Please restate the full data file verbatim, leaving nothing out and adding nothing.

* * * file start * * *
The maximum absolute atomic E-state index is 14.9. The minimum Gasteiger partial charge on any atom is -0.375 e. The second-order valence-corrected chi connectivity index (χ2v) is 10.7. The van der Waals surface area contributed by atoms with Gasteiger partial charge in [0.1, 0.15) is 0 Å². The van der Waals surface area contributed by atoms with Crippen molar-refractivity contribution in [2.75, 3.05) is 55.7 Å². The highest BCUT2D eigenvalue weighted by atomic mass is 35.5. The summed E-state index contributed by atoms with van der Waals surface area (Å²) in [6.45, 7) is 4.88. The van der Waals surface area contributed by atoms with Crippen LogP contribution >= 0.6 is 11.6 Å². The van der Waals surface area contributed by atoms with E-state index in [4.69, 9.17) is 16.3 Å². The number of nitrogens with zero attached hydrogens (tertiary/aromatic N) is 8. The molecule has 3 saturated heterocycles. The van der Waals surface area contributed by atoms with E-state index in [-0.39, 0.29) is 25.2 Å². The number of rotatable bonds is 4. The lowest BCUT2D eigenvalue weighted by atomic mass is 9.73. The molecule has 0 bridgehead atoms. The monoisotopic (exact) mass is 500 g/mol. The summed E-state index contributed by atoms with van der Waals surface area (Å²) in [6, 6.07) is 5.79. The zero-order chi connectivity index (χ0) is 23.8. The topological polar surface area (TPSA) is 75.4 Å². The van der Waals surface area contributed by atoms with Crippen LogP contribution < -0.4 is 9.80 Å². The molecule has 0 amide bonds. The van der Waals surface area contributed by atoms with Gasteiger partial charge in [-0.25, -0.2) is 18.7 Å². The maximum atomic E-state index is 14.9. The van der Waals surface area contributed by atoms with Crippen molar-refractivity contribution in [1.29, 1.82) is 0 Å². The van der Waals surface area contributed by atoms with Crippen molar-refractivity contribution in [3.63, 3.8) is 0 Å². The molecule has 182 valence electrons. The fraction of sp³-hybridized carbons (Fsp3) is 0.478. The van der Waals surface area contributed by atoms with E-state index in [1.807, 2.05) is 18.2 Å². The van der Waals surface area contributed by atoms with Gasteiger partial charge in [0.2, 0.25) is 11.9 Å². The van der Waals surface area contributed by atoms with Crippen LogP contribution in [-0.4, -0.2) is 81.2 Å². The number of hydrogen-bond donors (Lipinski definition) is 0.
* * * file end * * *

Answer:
The maximum absolute atomic E-state index is 14.9. The minimum Gasteiger partial charge on any atom is -0.375 e. The second-order valence-corrected chi connectivity index (χ2v) is 10.7. The van der Waals surface area contributed by atoms with Gasteiger partial charge in [0.1, 0.15) is 0 Å². The van der Waals surface area contributed by atoms with Crippen molar-refractivity contribution in [2.75, 3.05) is 55.7 Å². The highest BCUT2D eigenvalue weighted by atomic mass is 35.5. The summed E-state index contributed by atoms with van der Waals surface area (Å²) in [6.45, 7) is 4.88. The van der Waals surface area contributed by atoms with Crippen LogP contribution >= 0.6 is 11.6 Å². The van der Waals surface area contributed by atoms with E-state index in [4.69, 9.17) is 16.3 Å². The number of nitrogens with zero attached hydrogens (tertiary/aromatic N) is 8. The molecule has 3 saturated heterocycles. The van der Waals surface area contributed by atoms with E-state index in [-0.39, 0.29) is 25.2 Å². The number of rotatable bonds is 4. The lowest BCUT2D eigenvalue weighted by atomic mass is 9.73. The molecule has 0 bridgehead atoms. The monoisotopic (exact) mass is 500 g/mol. The summed E-state index contributed by atoms with van der Waals surface area (Å²) in [6, 6.07) is 5.79. The zero-order chi connectivity index (χ0) is 23.8. The topological polar surface area (TPSA) is 75.4 Å². The van der Waals surface area contributed by atoms with Crippen LogP contribution < -0.4 is 9.80 Å². The molecule has 0 amide bonds. The van der Waals surface area contributed by atoms with Gasteiger partial charge in [-0.25, -0.2) is 18.7 Å². The maximum atomic E-state index is 14.9. The van der Waals surface area contributed by atoms with Crippen molar-refractivity contribution in [1.29, 1.82) is 0 Å². The van der Waals surface area contributed by atoms with Crippen molar-refractivity contribution in [3.63, 3.8) is 0 Å². The molecule has 182 valence electrons. The fraction of sp³-hybridized carbons (Fsp3) is 0.478. The van der Waals surface area contributed by atoms with E-state index in [1.807, 2.05) is 18.2 Å². The van der Waals surface area contributed by atoms with Gasteiger partial charge in [0.2, 0.25) is 11.9 Å². The van der Waals surface area contributed by atoms with Crippen LogP contribution in [-0.4, -0.2) is 81.2 Å². The number of hydrogen-bond donors (Lipinski definition) is 0.